Miller confident IU not involved in FBI investigation

Archie Miller says he isn’t concerned about the FBI showing up on Indiana’s doorstep.

Speaking on the eve of conducting his first practice as IU’s men’s basketball coach, Miller said Thursday that he and the school’s athletic department have received no indications that Indiana is involved in the corruption scandal that has embroiled college basketball this week.

“We’re focused on the task, so to speak, at hand of running this program, which was clearly defined on Day 1, and the expectations of doing things the right way,” Miller said.

Four college assistant coaches from Arizona, Auburn, Oklahoma State and Southern California were among 10 people arrested on federal charges on Tuesday after they were caught accepting cash bribes for steering high school prospects toward agents, advisers and apparel companies.

From 2009 through 2011, Miller was an assistant on his brother Sean’s coaching staff at Arizona, where he worked alongside Wildcats assistant Emmanuel “Book” Richardson.

As one of the assistants targeted in the FBI’s probe, Richardson is facing federal charges including conspiracy to commit bribery, solicitation of bribes by an agent of a federally funded organization, wire fraud conspiracy and conspiracy to commit honest services fraud.

“When it comes to Arizona, obviously, (I’m) very prideful there with my family,” Miller said. “I’ve been able to talk to Sean only one time, very briefly, to add my support.”

Adidas is among the apparel companies facing heat after James Gatto, the company’s director of global sports marketing for basketball, was named in criminal complaints filed this week in the U.S. Attorney’s office for the Southern District of New York.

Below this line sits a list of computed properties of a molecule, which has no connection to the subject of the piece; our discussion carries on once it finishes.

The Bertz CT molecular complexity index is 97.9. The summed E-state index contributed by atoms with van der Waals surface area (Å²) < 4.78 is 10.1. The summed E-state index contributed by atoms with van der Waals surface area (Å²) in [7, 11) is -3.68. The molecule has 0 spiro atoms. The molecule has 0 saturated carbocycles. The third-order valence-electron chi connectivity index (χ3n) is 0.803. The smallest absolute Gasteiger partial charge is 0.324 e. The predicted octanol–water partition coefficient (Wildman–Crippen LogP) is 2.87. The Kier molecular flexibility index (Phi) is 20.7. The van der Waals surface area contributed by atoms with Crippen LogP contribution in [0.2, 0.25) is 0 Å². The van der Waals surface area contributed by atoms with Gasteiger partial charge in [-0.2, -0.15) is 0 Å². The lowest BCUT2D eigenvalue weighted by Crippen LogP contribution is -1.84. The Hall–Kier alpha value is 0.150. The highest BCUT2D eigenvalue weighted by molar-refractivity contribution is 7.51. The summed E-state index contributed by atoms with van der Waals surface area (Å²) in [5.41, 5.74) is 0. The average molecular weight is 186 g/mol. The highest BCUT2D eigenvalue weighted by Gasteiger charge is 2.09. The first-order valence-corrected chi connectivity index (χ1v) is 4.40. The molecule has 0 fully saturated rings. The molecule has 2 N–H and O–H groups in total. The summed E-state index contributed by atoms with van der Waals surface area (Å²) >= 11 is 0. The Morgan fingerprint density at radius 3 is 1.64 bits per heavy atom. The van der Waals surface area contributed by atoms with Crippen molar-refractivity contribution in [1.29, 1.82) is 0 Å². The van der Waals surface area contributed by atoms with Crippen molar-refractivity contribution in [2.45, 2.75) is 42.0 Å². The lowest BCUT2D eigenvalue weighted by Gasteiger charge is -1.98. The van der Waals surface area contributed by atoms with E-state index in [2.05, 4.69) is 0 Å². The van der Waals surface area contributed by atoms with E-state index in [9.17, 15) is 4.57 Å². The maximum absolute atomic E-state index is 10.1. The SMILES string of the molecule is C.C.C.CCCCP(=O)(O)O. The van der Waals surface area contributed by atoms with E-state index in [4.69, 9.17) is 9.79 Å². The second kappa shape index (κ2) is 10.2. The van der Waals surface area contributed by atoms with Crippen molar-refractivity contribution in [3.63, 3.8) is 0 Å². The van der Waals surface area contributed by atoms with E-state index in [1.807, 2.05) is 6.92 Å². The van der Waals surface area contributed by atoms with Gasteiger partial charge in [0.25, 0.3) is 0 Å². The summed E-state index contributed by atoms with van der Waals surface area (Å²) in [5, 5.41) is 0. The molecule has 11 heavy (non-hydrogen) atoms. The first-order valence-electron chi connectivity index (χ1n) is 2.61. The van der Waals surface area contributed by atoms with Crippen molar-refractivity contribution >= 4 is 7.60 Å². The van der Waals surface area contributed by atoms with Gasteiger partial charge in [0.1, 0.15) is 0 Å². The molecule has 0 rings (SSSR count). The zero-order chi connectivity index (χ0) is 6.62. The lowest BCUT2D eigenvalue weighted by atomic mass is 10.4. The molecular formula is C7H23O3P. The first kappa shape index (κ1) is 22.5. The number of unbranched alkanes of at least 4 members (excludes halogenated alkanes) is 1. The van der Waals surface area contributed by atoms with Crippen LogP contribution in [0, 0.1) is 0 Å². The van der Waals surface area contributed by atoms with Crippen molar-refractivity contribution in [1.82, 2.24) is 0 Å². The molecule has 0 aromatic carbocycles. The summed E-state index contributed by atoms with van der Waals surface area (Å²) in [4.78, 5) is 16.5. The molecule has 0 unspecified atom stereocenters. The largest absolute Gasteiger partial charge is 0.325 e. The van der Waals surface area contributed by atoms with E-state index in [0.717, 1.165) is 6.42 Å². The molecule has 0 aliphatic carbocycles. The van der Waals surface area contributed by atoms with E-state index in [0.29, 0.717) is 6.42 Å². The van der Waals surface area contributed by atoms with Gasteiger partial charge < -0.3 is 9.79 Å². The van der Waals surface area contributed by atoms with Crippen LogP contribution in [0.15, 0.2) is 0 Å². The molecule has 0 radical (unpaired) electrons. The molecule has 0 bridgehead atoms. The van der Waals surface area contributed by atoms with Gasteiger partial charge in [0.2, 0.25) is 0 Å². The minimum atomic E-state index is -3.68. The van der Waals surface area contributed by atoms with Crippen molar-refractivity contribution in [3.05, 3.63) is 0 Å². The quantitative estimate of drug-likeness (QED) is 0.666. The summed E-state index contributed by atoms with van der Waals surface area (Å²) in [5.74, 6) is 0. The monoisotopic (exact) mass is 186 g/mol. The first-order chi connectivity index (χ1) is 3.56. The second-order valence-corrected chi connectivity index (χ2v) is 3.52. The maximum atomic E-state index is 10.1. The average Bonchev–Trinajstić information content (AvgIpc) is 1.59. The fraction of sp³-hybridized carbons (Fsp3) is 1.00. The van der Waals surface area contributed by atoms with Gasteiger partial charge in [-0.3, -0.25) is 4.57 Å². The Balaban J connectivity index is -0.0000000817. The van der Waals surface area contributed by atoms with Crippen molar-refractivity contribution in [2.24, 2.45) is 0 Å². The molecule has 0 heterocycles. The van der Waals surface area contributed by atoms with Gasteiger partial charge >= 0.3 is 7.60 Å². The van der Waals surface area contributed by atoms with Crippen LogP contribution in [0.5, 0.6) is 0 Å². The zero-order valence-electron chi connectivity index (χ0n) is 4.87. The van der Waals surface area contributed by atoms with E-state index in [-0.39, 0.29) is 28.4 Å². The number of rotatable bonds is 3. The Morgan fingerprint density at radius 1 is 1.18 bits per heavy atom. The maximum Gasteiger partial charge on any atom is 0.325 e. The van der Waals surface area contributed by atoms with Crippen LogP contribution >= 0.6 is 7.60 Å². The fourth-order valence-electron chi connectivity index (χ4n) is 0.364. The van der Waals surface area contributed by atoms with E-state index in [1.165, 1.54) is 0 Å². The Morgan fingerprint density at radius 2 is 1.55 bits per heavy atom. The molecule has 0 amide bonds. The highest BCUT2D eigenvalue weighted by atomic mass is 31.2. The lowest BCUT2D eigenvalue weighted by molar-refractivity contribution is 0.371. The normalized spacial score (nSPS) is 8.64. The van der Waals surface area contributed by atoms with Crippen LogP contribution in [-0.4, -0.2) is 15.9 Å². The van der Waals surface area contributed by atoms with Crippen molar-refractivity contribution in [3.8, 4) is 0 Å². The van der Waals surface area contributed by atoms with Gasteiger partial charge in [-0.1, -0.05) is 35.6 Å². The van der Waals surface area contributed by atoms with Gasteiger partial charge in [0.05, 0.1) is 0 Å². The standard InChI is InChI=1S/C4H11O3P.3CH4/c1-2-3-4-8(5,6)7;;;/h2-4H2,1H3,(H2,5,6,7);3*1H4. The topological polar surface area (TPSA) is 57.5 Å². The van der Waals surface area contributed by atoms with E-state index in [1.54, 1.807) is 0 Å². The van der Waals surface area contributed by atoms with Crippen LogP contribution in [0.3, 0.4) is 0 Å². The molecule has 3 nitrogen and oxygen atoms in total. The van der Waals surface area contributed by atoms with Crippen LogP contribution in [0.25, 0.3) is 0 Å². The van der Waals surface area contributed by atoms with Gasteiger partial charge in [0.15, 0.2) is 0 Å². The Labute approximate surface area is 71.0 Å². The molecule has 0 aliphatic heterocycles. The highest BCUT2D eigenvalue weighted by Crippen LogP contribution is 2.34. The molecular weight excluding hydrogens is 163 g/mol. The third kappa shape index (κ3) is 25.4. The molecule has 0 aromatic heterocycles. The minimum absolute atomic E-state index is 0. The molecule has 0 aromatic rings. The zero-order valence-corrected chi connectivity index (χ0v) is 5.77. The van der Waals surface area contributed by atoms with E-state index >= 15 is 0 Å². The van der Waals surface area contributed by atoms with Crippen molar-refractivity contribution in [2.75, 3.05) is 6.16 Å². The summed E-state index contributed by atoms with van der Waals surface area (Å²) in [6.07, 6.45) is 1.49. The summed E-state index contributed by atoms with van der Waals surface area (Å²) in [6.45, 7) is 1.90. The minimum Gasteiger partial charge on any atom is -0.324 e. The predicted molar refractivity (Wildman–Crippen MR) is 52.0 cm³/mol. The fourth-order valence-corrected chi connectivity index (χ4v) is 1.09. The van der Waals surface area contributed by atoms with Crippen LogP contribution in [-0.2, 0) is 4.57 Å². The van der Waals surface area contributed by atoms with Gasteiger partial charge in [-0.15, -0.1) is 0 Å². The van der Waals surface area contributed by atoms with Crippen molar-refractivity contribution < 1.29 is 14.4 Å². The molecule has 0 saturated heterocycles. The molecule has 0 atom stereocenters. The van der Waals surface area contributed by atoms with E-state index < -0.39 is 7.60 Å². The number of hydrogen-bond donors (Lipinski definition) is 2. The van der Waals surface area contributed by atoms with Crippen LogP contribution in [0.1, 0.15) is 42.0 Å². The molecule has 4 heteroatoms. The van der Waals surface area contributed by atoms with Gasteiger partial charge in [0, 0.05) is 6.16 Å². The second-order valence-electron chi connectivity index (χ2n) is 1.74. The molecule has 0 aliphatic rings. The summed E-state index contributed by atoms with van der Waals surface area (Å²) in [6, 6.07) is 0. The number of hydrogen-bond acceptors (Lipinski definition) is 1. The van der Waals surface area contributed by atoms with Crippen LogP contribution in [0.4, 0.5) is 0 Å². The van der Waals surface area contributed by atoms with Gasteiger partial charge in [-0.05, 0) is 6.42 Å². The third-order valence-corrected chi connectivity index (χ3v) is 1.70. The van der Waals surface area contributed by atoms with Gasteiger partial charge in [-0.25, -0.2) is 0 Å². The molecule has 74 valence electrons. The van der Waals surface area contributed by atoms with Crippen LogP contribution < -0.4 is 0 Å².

According to federal documents, Gatto and others are alleged to have funneled $100,000 to a high school prospect to ensure he signed an Adidas contract once he turned professional.

That player is believed to be Louisville recruit Brian Bowen, who was suspended from the basketball program on Wednesday. Louisville’s involvement in the case has also led to the suspension and eventual firing of both athletic director Tom Jurich and head coach Rick Pitino.

Like Louisville, Indiana is contractually linked with Adidas. IU entered into an eight-year, $53.6 million agreement with the Germany-based apparel company in August 2015

“Fred (Glass) and I have discussed things from the first day, a conversation on the telephone,” Miller said. “They’ve always been the same. I think our relationship with Adidas over the course of not only his tenure but his short tenure has been great. We look forward to continuing it. But we have no reason to believe anything else.”

During this week’s regularly-scheduled meetings with Glass, Indiana’s athletic director, Miller said he and his staff were given no reason to believe IU’s program is involved with anything.

With the first practice of the fall looming on Friday, Miller says the start of training camp has been Indiana’s primary focus this week.

“We’re business as usual here,” Miller said. “I think in regards to us and our staff, we’re business as usual. We’re approaching things very, very similar to the way we do things day-to-day.

“I think everybody is probably taking a step back is obviously a little bit reserved, or a little bit guarded, but as you look at your own players and whatnot, you have to remind them with great urgency to do things the right way. I don’t have any reason to believe they’re not.”